[Python-Dev] (Not) delaying the 3.2 release
Guido van Rossum
guido at python.org
Thu Sep 16 21:21:13 CEST 2010
On Thu, Sep 16, 2010 at 11:16 AM, Toshio Kuratomi <a.badger at gmail.com> wrote:
> On Thu, Sep 16, 2010 at 10:56:56AM -0700, Guido van Rossum wrote:
>> On Thu, Sep 16, 2010 at 10:46 AM, Martin (gzlist) <gzlist at googlemail.com> wrote:
>> > On 16/09/2010, Guido van Rossum <guido at python.org> wrote:
>> >> In all cases I can imagine where such polymorphic functions make
>> >> sense, the necessary and sufficient assumption should be that the
>> >> encoding is a superset of 7-bit(*) ASCII. This includes UTF-8, all
>> >> Latin-N variant, and AFAIK also the popular CJK encodings other than
>> >> UTF-16. This is the same assumption made by Python's byte type when
>> >> you use "character-based" methods like lower().
>> > Well, depends on what exactly you're doing, it's pretty easy to go wrong:
>> > Python 3.2a2+ (py3k, Sep 16 2010, 18:43:45) [MSC v.1500 32 bit (Intel)] on win32
>> > Type "help", "copyright", "credits" or "license" for more information.
>> >>>> import os, sys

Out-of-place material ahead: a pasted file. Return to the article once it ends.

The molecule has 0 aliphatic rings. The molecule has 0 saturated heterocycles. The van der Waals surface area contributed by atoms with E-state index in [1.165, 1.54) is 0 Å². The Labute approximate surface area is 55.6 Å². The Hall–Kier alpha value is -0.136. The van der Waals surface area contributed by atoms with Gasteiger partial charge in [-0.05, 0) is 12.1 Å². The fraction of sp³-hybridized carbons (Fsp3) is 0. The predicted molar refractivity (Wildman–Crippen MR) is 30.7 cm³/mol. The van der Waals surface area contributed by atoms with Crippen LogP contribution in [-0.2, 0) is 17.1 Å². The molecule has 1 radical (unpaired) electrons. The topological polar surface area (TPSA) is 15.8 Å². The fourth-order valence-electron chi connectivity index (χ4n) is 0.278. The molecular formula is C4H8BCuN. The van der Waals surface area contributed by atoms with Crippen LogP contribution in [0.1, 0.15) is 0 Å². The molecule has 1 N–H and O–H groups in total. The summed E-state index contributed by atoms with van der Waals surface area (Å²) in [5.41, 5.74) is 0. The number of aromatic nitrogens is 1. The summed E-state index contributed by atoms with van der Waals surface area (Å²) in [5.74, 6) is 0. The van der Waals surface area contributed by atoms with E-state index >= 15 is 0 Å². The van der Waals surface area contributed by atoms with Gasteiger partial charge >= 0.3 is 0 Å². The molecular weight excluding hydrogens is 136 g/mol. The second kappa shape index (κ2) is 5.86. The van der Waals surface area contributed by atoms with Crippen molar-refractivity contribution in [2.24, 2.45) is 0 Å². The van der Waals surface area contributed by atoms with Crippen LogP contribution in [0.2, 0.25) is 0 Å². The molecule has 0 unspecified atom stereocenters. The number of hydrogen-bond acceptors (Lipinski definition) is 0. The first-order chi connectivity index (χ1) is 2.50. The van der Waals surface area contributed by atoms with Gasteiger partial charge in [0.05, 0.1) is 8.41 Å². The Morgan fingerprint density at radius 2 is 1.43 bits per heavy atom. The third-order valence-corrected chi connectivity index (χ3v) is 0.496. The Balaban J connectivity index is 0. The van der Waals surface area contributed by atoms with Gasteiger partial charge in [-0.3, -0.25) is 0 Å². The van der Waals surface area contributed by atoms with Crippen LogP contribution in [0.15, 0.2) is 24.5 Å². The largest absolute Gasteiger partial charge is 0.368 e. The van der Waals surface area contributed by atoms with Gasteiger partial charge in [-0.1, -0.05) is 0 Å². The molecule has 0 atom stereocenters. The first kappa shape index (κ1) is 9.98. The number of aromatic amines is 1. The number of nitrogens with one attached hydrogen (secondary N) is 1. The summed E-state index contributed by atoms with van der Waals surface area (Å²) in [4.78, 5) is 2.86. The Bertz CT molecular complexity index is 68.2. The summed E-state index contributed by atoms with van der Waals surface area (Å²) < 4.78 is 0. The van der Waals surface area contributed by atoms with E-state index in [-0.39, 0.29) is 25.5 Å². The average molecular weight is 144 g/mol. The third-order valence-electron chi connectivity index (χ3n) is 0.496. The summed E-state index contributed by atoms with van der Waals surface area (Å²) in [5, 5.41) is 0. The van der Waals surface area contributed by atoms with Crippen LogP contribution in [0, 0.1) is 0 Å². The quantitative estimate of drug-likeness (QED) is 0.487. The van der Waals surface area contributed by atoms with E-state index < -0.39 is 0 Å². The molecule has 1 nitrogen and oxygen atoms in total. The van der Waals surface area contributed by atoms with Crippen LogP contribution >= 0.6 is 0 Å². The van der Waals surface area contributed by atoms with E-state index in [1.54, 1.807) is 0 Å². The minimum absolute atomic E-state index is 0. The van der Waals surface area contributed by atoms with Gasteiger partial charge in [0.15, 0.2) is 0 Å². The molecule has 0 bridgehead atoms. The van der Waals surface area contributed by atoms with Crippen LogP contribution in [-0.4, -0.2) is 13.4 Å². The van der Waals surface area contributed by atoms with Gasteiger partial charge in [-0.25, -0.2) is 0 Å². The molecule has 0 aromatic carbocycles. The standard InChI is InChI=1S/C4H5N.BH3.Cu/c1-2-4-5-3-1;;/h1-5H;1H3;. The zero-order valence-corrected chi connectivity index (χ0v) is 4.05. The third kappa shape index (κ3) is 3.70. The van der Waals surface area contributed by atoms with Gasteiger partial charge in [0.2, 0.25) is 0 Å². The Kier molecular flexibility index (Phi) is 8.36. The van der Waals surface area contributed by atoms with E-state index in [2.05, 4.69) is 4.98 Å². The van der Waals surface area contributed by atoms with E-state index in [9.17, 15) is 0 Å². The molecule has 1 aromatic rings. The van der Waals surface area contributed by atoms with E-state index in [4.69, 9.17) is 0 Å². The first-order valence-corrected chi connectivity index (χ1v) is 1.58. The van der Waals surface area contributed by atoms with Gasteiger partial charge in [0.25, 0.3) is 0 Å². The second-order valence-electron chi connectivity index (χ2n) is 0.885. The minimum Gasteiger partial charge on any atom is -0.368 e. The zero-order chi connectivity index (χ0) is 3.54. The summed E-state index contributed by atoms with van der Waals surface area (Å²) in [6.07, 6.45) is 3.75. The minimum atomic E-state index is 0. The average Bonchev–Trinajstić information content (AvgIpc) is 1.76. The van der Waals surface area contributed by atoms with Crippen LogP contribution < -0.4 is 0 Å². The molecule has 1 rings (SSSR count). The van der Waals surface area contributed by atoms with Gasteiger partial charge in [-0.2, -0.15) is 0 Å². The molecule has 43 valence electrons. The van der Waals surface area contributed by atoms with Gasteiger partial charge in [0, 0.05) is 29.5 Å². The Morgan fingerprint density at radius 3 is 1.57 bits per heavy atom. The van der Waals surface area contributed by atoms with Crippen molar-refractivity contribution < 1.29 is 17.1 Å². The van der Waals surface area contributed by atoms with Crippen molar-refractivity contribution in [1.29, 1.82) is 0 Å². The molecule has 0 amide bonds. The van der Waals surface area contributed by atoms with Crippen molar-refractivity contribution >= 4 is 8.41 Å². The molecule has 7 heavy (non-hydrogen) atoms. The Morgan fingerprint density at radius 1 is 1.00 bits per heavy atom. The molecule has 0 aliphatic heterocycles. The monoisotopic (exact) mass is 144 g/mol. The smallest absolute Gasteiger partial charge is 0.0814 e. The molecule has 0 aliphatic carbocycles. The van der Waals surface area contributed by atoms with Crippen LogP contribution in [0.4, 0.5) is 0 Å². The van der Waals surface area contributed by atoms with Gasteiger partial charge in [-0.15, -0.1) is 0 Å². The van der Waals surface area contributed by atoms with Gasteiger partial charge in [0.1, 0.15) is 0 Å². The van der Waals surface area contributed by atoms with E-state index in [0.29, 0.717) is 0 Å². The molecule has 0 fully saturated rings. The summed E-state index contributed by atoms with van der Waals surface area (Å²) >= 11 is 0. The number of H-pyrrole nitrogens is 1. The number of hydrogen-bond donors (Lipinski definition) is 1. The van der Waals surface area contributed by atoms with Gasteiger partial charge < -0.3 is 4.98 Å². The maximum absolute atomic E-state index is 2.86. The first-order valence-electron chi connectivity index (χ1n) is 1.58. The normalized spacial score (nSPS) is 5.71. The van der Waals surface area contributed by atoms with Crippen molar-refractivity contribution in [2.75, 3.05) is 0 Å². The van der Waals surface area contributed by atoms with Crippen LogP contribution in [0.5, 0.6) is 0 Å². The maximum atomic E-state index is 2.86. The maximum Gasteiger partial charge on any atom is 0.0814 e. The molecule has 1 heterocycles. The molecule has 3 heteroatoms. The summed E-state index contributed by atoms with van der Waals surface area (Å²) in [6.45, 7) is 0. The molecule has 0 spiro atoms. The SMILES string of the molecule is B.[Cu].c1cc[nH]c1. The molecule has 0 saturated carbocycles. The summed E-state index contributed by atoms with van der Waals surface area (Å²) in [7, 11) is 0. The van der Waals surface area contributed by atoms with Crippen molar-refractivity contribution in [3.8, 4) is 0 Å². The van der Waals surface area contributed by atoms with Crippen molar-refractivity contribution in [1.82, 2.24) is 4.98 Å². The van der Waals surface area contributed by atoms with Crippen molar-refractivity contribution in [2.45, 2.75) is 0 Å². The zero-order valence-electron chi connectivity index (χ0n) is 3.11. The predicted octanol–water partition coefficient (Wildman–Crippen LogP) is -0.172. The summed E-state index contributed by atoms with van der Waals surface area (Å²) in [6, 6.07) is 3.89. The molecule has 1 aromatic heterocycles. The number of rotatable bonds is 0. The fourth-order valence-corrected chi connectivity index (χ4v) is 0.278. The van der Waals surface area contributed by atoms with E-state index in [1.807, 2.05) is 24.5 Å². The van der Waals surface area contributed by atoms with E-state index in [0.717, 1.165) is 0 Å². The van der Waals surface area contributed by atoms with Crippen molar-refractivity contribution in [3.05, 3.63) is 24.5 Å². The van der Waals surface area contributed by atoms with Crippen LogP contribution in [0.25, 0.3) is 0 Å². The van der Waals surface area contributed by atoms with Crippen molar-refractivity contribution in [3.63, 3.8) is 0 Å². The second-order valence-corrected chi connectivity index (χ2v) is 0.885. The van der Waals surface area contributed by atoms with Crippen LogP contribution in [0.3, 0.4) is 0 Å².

>> >>>> os.path.split("C:\\十")
>> > ('C:\\', '十')
>> >>>> os.path.split("C:\\十".encode(sys.getfilesystemencoding()))
>> > (b'C:\\\x8f', b'')
>> > Similar things can catch out web developers once they step outside the
>> > percent encoding.
>> Well, that character is not 7-bit ASCII. Of course things will go
>> wrong there. That's the whole point of what I said, isn't it?
> You were talking about encodings that were supersets of 7-bit ASCII.
> I think Martin was demonstrating a byte string that was a superset of 7-bit
> ASCII being fed to a stdlib function which went wrong.
Whoops, sorry. I don't have access to Windows so I can't reproduce
this though. I also don't understand it. What is the Unicode codepoint
for that 十 character? What is sys.getfilesystemencoding()? What is the
value of "C:\\十".encode(sys.getfilesystemencoding())?
--Guido van Rossum (python.org/~guido)
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